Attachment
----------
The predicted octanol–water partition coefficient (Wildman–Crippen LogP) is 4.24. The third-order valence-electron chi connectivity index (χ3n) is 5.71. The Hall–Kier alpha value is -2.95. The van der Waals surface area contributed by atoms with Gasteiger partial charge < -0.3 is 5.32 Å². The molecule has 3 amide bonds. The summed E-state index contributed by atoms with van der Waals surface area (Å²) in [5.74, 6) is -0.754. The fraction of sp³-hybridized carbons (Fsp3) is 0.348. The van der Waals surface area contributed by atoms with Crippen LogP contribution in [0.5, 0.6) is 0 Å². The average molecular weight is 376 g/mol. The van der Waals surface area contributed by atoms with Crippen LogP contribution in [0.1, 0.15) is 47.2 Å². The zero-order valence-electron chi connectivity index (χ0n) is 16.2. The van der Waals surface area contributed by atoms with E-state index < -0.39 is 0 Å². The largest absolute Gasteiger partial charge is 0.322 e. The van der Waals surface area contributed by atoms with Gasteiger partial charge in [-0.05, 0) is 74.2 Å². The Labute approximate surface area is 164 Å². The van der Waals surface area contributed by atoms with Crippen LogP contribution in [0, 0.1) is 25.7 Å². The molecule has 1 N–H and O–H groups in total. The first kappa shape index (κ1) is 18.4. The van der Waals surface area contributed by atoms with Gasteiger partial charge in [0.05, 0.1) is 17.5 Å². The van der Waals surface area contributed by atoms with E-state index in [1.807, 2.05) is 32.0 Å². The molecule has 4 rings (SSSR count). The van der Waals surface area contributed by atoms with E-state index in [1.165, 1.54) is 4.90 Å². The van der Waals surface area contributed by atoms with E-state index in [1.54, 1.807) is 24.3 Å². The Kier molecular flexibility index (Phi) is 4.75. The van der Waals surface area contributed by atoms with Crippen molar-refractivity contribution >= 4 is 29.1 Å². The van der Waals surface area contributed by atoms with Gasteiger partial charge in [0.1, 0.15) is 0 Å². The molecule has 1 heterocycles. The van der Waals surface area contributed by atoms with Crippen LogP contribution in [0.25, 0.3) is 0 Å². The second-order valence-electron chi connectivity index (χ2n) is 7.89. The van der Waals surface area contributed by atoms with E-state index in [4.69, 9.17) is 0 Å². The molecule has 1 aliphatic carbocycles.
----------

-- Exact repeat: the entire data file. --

The predicted octanol–water partition coefficient (Wildman–Crippen LogP) is 4.24. The third-order valence-electron chi connectivity index (χ3n) is 5.71. The Hall–Kier alpha value is -2.95. The van der Waals surface area contributed by atoms with Gasteiger partial charge < -0.3 is 5.32 Å². The molecule has 3 amide bonds. The summed E-state index contributed by atoms with van der Waals surface area (Å²) in [5.74, 6) is -0.754. The fraction of sp³-hybridized carbons (Fsp3) is 0.348. The van der Waals surface area contributed by atoms with Crippen LogP contribution in [0.5, 0.6) is 0 Å². The average molecular weight is 376 g/mol. The van der Waals surface area contributed by atoms with Crippen LogP contribution in [0.1, 0.15) is 47.2 Å². The zero-order valence-electron chi connectivity index (χ0n) is 16.2. The van der Waals surface area contributed by atoms with E-state index < -0.39 is 0 Å². The largest absolute Gasteiger partial charge is 0.322 e. The van der Waals surface area contributed by atoms with Gasteiger partial charge in [-0.05, 0) is 74.2 Å². The Labute approximate surface area is 164 Å². The van der Waals surface area contributed by atoms with Crippen LogP contribution in [0, 0.1) is 25.7 Å². The molecule has 1 N–H and O–H groups in total. The first kappa shape index (κ1) is 18.4. The van der Waals surface area contributed by atoms with Gasteiger partial charge in [0.05, 0.1) is 17.5 Å². The van der Waals surface area contributed by atoms with E-state index in [1.807, 2.05) is 32.0 Å². The molecule has 4 rings (SSSR count). The van der Waals surface area contributed by atoms with E-state index in [1.165, 1.54) is 4.90 Å². The van der Waals surface area contributed by atoms with E-state index in [1.54, 1.807) is 24.3 Å². The Kier molecular flexibility index (Phi) is 4.75. The van der Waals surface area contributed by atoms with Crippen molar-refractivity contribution >= 4 is 29.1 Å². The van der Waals surface area contributed by atoms with Gasteiger partial charge in [0.1, 0.15) is 0 Å². The molecule has 1 heterocycles. The van der Waals surface area contributed by atoms with Crippen LogP contribution in [0.25, 0.3) is 0 Å². The second-order valence-electron chi connectivity index (χ2n) is 7.89. The van der Waals surface area contributed by atoms with E-state index in [4.69, 9.17) is 0 Å². The molecule has 1 aliphatic carbocycles.